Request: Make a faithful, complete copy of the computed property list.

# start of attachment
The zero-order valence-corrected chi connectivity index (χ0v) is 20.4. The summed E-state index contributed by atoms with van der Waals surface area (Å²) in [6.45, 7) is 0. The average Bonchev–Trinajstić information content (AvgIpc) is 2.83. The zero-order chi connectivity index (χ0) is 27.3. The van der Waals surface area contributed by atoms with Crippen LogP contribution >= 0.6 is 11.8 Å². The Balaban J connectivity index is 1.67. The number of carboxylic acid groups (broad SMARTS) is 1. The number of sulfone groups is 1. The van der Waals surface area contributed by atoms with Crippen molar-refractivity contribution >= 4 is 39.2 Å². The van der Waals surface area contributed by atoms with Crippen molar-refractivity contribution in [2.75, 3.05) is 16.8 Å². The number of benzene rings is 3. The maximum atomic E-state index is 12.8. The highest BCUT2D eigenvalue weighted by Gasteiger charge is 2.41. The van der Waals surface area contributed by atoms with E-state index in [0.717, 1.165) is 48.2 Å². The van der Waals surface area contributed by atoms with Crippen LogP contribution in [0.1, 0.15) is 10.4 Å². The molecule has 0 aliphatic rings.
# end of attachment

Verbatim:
The zero-order valence-corrected chi connectivity index (χ0v) is 20.4. The summed E-state index contributed by atoms with van der Waals surface area (Å²) in [6.45, 7) is 0. The average Bonchev–Trinajstić information content (AvgIpc) is 2.83. The zero-order chi connectivity index (χ0) is 27.3. The van der Waals surface area contributed by atoms with Crippen LogP contribution >= 0.6 is 11.8 Å². The Balaban J connectivity index is 1.67. The number of carboxylic acid groups (broad SMARTS) is 1. The number of sulfone groups is 1. The van der Waals surface area contributed by atoms with Crippen molar-refractivity contribution >= 4 is 39.2 Å². The van der Waals surface area contributed by atoms with Crippen molar-refractivity contribution in [2.75, 3.05) is 16.8 Å². The number of benzene rings is 3. The maximum atomic E-state index is 12.8. The highest BCUT2D eigenvalue weighted by Gasteiger charge is 2.41. The van der Waals surface area contributed by atoms with E-state index in [0.717, 1.165) is 48.2 Å². The van der Waals surface area contributed by atoms with Crippen LogP contribution in [0.1, 0.15) is 10.4 Å². The molecule has 0 aliphatic rings.